Step 5: Insert Elastic
Attach a safety pin to the end of the elastic or ribbon, insert pin from the top of the casing opening and push the pin through the casing.
Then insert the pin in the bottom of the casing opening on the other side of the mask, working the pin through the opening.
FOR ELASTIC: The loose ends of the elastic should both be on the same sides (top or bottom) of the mask. Overlap the ends of the elastic and sew with a zig-zag stitch. Trim any loose ends of the elastic and string.
FOR RIBBON: The tail ends of the ribbon should be at the top of the face mask.
Your face mask is now ready to be worn.
Face Mask Filter
I have read different things about what to use for the face mask filter. If you need a filter, choose non-woven fabrics such as flannel or interfacing. Simply cut the filter fabric to fit inside the mask and insert.
Keep in mind that there is a fine balance between breathe-ability and infection control. From what I’ve read so far, choosing good quality quilters cotton fabric for the mask front and back are your best options. Again, this is subject to change based on recommendations by the CDC or your local healthcare authorities.
How to Wear Fabric Face Mask
Here’s a quick video showing you how to wear the face mask with the “looped” face mask ties or elastic. I just really think this makes the face mask so much easier to put on and take off.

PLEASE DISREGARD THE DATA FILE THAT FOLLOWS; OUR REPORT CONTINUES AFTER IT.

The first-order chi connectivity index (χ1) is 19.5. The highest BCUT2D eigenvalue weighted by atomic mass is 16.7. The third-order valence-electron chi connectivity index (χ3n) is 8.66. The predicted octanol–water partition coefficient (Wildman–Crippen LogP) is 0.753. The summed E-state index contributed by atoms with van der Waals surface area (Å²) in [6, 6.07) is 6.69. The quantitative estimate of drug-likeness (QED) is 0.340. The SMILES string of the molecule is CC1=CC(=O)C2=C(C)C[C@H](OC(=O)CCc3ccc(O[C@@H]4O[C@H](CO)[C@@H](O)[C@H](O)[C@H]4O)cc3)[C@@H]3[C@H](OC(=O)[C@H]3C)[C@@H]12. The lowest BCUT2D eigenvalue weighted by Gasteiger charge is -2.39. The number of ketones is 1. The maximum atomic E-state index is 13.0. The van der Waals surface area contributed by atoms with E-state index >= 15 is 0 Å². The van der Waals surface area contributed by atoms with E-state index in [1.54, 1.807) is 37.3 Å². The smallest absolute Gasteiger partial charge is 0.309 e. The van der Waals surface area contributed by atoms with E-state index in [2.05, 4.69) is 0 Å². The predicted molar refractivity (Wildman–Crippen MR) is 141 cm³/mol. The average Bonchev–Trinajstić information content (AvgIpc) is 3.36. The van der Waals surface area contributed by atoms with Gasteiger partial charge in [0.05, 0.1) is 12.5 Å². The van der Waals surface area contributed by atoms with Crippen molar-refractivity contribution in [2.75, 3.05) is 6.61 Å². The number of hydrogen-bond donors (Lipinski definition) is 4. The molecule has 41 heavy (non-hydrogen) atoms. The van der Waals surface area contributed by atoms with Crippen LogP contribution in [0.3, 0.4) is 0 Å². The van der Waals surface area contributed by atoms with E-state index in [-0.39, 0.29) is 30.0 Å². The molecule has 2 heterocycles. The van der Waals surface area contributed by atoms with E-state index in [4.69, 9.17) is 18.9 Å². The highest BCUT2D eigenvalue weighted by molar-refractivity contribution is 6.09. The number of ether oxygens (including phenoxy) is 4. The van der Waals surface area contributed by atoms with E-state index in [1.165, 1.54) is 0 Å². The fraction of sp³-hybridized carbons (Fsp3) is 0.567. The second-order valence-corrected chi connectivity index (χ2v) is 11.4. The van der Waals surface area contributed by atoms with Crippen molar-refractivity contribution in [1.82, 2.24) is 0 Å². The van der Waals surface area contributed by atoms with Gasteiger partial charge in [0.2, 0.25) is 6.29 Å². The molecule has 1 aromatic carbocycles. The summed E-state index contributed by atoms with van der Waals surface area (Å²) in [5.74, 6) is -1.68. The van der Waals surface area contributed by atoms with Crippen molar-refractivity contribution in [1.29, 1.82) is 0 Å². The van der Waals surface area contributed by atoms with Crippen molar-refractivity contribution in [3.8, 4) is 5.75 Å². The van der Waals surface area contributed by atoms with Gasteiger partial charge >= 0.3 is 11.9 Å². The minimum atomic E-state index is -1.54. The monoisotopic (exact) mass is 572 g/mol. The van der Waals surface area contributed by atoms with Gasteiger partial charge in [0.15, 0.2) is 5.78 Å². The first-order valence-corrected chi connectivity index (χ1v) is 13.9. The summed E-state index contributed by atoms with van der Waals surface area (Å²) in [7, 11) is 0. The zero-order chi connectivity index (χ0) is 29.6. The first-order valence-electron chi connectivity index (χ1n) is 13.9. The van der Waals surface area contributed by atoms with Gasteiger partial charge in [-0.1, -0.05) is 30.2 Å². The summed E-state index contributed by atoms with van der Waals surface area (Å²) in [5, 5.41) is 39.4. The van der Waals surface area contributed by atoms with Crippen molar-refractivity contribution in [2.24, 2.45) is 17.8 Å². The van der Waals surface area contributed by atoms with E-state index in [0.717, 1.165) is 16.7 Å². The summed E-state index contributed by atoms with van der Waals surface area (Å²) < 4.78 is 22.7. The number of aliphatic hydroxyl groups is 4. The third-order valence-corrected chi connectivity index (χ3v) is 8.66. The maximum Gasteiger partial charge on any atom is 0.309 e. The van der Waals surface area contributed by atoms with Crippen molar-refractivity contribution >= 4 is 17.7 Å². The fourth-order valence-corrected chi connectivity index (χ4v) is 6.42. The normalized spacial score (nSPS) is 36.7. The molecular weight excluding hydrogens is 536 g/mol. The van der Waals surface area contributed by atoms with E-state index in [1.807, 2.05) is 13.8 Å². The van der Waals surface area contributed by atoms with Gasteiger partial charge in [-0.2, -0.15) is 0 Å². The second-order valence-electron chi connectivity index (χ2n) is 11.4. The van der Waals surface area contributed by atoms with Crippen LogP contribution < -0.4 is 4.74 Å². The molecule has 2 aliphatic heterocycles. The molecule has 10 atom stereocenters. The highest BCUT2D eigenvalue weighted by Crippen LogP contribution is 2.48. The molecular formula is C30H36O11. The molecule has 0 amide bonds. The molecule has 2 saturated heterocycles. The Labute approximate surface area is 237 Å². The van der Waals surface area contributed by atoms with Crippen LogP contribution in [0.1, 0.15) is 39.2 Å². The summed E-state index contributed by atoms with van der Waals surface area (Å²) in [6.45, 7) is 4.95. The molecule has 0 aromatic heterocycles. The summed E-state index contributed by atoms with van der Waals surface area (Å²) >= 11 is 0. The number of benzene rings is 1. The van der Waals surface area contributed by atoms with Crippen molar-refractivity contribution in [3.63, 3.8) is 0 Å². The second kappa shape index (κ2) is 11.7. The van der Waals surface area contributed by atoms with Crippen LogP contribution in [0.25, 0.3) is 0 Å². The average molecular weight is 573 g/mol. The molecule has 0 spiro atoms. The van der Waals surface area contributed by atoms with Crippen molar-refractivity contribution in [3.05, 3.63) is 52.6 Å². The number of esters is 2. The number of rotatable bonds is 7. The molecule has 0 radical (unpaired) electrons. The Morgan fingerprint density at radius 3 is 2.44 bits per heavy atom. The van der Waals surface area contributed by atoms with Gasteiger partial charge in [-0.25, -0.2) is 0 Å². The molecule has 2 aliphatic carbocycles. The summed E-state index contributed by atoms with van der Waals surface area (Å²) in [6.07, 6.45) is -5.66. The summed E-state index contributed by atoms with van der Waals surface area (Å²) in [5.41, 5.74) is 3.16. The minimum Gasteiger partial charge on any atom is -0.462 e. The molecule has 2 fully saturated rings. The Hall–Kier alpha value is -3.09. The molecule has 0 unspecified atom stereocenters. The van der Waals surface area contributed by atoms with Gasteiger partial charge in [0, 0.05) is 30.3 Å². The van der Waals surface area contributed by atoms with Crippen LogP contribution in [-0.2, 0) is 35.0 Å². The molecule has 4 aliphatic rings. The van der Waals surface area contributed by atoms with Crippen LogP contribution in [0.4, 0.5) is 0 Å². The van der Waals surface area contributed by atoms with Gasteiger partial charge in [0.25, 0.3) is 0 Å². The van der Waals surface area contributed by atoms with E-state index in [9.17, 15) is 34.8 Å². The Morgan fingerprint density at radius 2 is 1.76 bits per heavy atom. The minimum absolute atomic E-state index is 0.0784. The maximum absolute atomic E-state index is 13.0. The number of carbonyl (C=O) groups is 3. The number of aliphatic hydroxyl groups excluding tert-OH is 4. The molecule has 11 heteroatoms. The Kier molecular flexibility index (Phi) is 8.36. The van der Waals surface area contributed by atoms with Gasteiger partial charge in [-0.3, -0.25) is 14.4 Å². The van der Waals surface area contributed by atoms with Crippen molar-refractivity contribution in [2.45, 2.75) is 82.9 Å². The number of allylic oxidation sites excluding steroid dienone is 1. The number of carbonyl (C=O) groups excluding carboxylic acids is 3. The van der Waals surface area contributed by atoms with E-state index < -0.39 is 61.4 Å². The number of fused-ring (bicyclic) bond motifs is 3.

What’s Different About this Face Mask Pattern?
You may be wondering what’s different about this mask pattern from others you’ll find online. It’s the casing. Like I said, I personally think (and I may be wrong) that the casing makes the mask easier to put on and take off. And it makes it so it can more easily fit a variety of head sizes.
More Face Mask Tutorials
As I said, I am not a healthcare professional, contagious disease specialist or any kind of face mask authority. I am simply sharing what I have made to help protect my family.
Here are some other patterns from various institutions that you may find useful:
- The Center for Disease Control
- Ohio Department of Health
- Vanderbilt University Medical Center
- The New York Times
- Kaiser Permanente
- University Hospitals
- Covenant Healthcare
- University of Maryland
- JOANN Fabrics
- Missouri Star Quilt Co.
If you are looking to make masks to donate, please check with the institution you are donating the masks to for their preference/instructions on the types of face masks they will accept.
If you have any questions, please don’t hesitate to ask!
Please stay healthy!
Til next time…